PrintE-mail Written by Jennie Bailey

Seventeen-year-old Aisling Selkirk is an ethereal, clever, and damaged young woman who lives with her mother Beverley. Aisling struggles with seizures which the NHS eventually admits defeat in being unable to medically diagnose and writes them off as “pseudoseizures”. Aisling’s petit mal episodes lead her into different states from momentarily zoning out to moments where she steals, hitchhikes, or has otherworldly experiences. After the doctor’s proclamation, Beverley also admits defeat and sends Aisling to live with her Great Aunt Edythe in Suffolk. Edy is a woman obsessed by cleanliness; she takes a distinct dislike to Aisling and confiscates her beloved book of William Blake poetry in an effort to enact a “tough love” stance. Another inmate of Edy’s is her brother Robert, an odd old man who offers Aisling an ear and talks about people from his past.


Writing in her journal, away from her beloved Blake, Aisling channels violent visions from Feodor, a Londoner haunted by his Russian parents’ past whose presence becomes intertwined with Aisling’s psyche. While incarcerated, Aisling discovers a concealed nook in the house, a Tudor priest hole that acts as both a hiding place and as a portal to another dimension where Chase cartwheels into her life. However, this could be all in Aisling’s mind as there is a horrific, lurking menace from the past that keeps threatening to surface.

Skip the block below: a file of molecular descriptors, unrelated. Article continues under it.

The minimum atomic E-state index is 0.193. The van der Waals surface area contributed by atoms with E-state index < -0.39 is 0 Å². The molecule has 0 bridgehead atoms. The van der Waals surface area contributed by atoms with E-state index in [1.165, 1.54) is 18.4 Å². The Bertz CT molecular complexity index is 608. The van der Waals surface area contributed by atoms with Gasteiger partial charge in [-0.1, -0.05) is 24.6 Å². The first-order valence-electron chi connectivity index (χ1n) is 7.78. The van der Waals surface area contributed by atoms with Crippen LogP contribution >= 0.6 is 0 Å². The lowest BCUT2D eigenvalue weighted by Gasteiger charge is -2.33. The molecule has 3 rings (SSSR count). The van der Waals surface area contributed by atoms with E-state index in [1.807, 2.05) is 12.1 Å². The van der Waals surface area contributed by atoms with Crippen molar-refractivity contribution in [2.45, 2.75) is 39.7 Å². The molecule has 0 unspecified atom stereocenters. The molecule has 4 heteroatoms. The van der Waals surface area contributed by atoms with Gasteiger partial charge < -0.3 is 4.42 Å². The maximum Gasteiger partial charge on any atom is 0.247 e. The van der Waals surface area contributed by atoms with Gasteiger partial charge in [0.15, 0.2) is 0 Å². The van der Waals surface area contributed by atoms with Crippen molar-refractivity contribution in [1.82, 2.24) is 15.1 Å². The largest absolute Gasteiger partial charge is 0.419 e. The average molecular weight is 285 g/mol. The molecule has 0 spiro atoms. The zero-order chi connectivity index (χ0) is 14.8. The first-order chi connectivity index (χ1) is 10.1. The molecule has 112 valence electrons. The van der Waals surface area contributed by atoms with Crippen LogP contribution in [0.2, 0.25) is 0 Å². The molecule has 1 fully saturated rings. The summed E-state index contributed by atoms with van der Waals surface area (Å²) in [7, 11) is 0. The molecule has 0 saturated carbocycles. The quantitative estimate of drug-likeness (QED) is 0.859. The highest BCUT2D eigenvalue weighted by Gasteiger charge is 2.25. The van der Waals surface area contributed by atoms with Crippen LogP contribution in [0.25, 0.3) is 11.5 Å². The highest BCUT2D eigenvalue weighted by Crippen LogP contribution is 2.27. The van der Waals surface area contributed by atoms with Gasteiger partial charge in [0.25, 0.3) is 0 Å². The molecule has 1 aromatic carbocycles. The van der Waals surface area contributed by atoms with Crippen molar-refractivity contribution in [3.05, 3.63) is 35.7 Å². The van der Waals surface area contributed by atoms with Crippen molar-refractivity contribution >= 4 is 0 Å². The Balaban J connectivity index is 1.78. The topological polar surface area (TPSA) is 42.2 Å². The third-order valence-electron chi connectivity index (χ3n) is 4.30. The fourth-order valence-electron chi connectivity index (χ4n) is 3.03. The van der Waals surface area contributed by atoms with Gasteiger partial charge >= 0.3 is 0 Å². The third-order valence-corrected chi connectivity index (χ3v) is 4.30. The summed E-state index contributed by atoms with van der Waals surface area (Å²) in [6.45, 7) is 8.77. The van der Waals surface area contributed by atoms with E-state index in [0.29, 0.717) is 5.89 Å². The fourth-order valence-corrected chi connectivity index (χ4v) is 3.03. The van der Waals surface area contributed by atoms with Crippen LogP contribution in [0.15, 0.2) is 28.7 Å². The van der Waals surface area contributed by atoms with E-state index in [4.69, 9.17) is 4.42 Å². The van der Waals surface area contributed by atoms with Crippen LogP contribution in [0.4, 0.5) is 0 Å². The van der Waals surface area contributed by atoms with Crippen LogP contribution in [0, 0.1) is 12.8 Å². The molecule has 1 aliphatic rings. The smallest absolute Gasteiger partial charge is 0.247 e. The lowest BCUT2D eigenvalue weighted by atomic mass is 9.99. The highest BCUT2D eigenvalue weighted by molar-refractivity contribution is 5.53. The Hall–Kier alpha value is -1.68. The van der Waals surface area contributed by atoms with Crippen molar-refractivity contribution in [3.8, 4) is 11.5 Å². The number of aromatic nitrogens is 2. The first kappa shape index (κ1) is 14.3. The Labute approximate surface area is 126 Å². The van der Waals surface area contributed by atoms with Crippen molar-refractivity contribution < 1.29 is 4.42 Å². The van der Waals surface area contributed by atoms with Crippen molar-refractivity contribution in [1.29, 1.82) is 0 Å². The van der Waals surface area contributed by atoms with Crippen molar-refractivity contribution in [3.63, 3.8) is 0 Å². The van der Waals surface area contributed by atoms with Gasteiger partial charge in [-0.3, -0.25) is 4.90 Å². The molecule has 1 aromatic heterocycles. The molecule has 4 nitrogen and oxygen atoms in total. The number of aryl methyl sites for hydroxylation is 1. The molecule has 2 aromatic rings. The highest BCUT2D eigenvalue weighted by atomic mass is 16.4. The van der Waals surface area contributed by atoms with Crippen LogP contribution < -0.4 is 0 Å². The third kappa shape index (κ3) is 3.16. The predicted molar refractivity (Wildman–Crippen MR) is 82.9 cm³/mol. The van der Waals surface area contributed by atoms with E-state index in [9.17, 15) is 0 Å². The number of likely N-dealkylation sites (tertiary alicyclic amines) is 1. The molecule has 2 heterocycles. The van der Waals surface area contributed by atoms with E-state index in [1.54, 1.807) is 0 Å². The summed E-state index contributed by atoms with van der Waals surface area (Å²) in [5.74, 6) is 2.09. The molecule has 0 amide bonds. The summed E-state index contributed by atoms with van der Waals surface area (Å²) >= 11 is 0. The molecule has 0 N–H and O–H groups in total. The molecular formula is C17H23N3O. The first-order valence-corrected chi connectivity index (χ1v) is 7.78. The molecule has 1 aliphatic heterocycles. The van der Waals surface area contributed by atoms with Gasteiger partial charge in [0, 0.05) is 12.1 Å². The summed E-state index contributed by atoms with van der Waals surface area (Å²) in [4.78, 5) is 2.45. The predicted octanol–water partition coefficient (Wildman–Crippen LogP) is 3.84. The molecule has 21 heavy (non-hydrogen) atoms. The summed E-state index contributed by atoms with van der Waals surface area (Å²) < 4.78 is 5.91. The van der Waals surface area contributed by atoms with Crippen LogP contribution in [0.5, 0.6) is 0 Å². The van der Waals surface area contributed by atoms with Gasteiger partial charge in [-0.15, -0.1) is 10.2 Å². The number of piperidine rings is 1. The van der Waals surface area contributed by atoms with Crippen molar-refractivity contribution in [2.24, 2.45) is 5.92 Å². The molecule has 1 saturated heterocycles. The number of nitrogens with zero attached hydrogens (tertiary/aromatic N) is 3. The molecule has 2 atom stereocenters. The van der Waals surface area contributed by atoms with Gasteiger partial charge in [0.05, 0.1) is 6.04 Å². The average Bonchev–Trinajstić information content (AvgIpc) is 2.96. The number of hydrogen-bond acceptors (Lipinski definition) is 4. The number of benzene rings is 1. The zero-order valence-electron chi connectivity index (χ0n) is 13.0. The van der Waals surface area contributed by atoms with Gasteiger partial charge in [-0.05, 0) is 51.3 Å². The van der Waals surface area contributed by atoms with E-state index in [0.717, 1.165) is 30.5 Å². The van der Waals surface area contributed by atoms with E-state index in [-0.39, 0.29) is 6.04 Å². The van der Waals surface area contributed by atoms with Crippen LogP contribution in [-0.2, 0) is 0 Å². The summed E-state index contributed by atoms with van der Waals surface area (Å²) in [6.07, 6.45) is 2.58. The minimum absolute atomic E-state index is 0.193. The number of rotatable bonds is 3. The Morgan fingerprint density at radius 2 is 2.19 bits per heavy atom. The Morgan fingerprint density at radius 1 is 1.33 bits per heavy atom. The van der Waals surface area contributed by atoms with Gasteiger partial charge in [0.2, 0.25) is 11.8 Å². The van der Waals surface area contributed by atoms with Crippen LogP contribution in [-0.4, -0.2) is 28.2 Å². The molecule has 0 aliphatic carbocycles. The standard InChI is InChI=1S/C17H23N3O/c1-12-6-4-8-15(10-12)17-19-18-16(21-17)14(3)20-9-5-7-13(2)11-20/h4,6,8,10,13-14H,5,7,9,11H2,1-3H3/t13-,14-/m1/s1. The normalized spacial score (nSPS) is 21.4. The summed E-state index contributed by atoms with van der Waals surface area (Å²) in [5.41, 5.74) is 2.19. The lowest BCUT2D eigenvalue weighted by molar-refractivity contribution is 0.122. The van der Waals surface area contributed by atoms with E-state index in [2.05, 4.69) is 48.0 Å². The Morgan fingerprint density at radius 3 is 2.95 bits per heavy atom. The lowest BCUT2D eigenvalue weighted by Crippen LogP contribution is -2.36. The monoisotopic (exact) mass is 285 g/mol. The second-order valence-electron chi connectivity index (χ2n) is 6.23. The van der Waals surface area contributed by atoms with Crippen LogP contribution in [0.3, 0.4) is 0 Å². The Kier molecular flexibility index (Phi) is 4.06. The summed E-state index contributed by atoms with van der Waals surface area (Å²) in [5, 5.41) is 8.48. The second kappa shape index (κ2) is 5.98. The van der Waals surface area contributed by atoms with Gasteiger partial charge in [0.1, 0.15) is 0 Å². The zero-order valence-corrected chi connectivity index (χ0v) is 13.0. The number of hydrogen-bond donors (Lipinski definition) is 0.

Aisling tries to keep grounded in reality through Blake’s work, verses of which are woven into the story. Verity Holloway’s poetic eye is superlative in conjuring up sharp images; it is as if you can feel the splinters in Aisling’s fingers and the sharp detritus under her bare feet. There is a sense of verisimilitude in Feodor’s urban London landscapes and in Aisling’s rural isolation. Some of the unspoken horrors of trauma and the myriad of ways of dealing with this are touched upon within the book, highlighting the realities of mental illness and abuse. Contemporary societal issues are similarly explored as if in a dream-like state. Holloway is a poet, writer and Victorianist, well-researched details seep through into the story as well as Romantic and Gothic elements.


New-ish indie publisher Unsung Stories are a press for sci-fi, fantasy, horror and intersections of these genres. It is a good home for this debut novel with its gorgeous Gothic cover and in the way the narrative evokes a sense of place while dancing along the line of dreams and reality. Verity Holloway is a writer to watch and Pseudotooth is an unusual, evocative, Pre-Raphaelite portrait of a book. Expect similar crossover books that are inspired by this novel to emerge!




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